Scott Westerfeld gave the keynote speech at Kidlitcon in Seattle this year. In the spirit of the just-ended Steampunk Week, just picture my thoughts traveling since that fateful September morning via horse-drawn robot, or maybe very slow walking tank, from my brain to the keyboard, and thence to the screen you see before you. It took me almost all that time to process what he said, because he talked about, well, everything.
The official topic of Westerfeld’s speech was the relationship between text and image, with a focus on his copiously-illustrated Leviathan series. Westerfeld and illustrator Keith Thompson discussed the illustration process in a couple of interviews for Tor.com in 2009 (you can find them here and here), and he covered some of the same territory in his Kidlitcon keynote. But he also touched on all the following:
- The deep weirdness and cultural specificity of things we take for granted, like novels without illustrations, and how “all of us, when we were eight years old, were handed a book with no pictures in it, and we were like, ‘well, this sucks’ .and we were told ‘oh, this is so you can use your imagination’ .but that’s bullshit!” (Really it has to do with the invention of the camera, and the rising cost of hand-drawing, and publishers’ budgets.)
- Sherlock Holmes, and how nowhere in the text of all of the Holmes stories does Arthur Conan Doyle ever mention Holmes wearing a deerstalker hat, in fact it would have been totally anomalous for Holmes to wear such a hat because he was an urban sophisticate and deerstalker hats were sort of a country-bumpkin thing to wear, but the illustrator, Sydney Pagett, drew Holmes in a deerstalker because he was a country guy and hunted deer himself and now that image has such strong associations that over a hundred years later that hat has come to stand not just for Sherlock Holmes but for the whole mystery genre (like when you go to the library and the books with deerstalker-hat stickers on the spines are the mysteries). Such is the power of illustration.
- The Sears and Roebuck Catalog, which “a hundred years ago WAS the Internet the internet was hand-drawn.”
- Charles Darwin’s stomach condition, which was such that if he got in an argument with someone his stomach would bind up and he’d have to lie down for like five hours (“If you have that kind of condition,” Westerfeld noted, “you should not discover evolution.”), so he had to have someone to advocate for him so that he wouldn’t have to be incapacitated by his stomach all the time, and his advocate’s name was Huxley, and Huxley was a jellyfish expert, and that is why the giant hydrogen-breathing flying jellyfish in Leviathan are called Huxleys.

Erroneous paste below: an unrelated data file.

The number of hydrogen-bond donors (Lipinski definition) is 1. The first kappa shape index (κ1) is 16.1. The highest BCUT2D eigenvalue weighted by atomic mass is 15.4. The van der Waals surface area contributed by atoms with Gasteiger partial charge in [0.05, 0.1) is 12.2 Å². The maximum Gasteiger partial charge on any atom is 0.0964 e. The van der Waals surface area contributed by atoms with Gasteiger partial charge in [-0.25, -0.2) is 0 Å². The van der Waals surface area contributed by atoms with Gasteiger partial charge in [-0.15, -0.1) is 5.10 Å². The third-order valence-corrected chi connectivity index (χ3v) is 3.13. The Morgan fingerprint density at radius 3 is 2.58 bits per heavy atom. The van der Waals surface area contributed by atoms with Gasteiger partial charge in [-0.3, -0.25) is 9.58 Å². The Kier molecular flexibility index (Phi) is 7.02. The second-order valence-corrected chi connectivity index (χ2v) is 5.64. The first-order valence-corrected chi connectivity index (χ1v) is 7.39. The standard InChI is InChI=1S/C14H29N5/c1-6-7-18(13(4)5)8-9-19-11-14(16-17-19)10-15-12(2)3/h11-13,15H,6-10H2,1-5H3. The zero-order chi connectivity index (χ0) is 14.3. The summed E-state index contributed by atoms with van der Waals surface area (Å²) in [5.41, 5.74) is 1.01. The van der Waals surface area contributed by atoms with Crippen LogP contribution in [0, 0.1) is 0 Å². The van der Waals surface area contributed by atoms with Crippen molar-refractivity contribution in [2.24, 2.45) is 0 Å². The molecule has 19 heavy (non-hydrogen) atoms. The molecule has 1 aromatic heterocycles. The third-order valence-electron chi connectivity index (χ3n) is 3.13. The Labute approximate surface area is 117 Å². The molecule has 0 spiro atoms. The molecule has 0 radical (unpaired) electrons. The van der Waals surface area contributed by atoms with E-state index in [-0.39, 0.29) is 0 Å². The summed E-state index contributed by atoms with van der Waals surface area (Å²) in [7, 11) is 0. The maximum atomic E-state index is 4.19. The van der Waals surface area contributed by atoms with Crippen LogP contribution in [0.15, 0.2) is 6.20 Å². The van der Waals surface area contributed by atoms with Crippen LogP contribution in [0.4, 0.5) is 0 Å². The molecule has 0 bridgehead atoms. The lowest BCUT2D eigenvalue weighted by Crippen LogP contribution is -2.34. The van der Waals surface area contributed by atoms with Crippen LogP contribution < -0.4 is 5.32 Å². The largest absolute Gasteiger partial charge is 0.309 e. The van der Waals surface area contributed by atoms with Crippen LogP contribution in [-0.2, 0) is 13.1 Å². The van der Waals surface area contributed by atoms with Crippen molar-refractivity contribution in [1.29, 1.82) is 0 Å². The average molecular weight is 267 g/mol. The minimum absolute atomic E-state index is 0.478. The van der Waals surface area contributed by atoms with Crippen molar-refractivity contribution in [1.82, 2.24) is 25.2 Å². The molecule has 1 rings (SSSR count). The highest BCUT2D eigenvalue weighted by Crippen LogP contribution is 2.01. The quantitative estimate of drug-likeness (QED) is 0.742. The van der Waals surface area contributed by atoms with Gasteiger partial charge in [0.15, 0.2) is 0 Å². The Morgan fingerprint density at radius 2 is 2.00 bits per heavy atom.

- Why the wheel is not always better than the foot. On rough or desert terrain, for example. People assume the the Clankers in Leviathan—walking armored tanks—are wholly made up, but not so! Westerfeld showed a real-life drawing of a walking machine, used for farming, that was invented in Italy in 1914. The point being that technology that seems obvious and inevitable to us in retrospect—of course wheels are the best way to get around—ain’t necessarily so: “We made a technological choice: rather than building legs on our machines, we paved the crap out of the entire world.”
- The Boys’ Own Adventure series he happened upon as a kid, books like A Journey to Mars which featured many male characters having exciting escapades, and no women at all. Another slide illustration, full of manly men with much facial hair: “Apparently Mars is like Portland—everyone’s got a beard.”
- And finally, the amazingness of fan art and fan fiction, which “expands everything in many directions,” and has even affected the way he writes. For one thing, he noticed lots of people like to do fan art about the characters just hanging out, and realized an important part of bonding with the characters is the chance to see them doing just that, getting to know each other, and that they don’t always have to be doing something active.
There was more. Much more. There was manga and Lego and Charles Dickens and did I mention he talked about everything? I’m amazed the man does not get whiplash from the force of the many different directions his brain goes in. And his concluding point was more than worth getting up early in the morning for:
“Maybe,” Westerfeld said, “we are living in a world of illustrated novels again, and that which the camera took away is being given to us again by the Internet.”
Elisabeth Kushner is a librarian and writer in Vancouver, where almost no one wears a deerstalker hat, more’s the pity.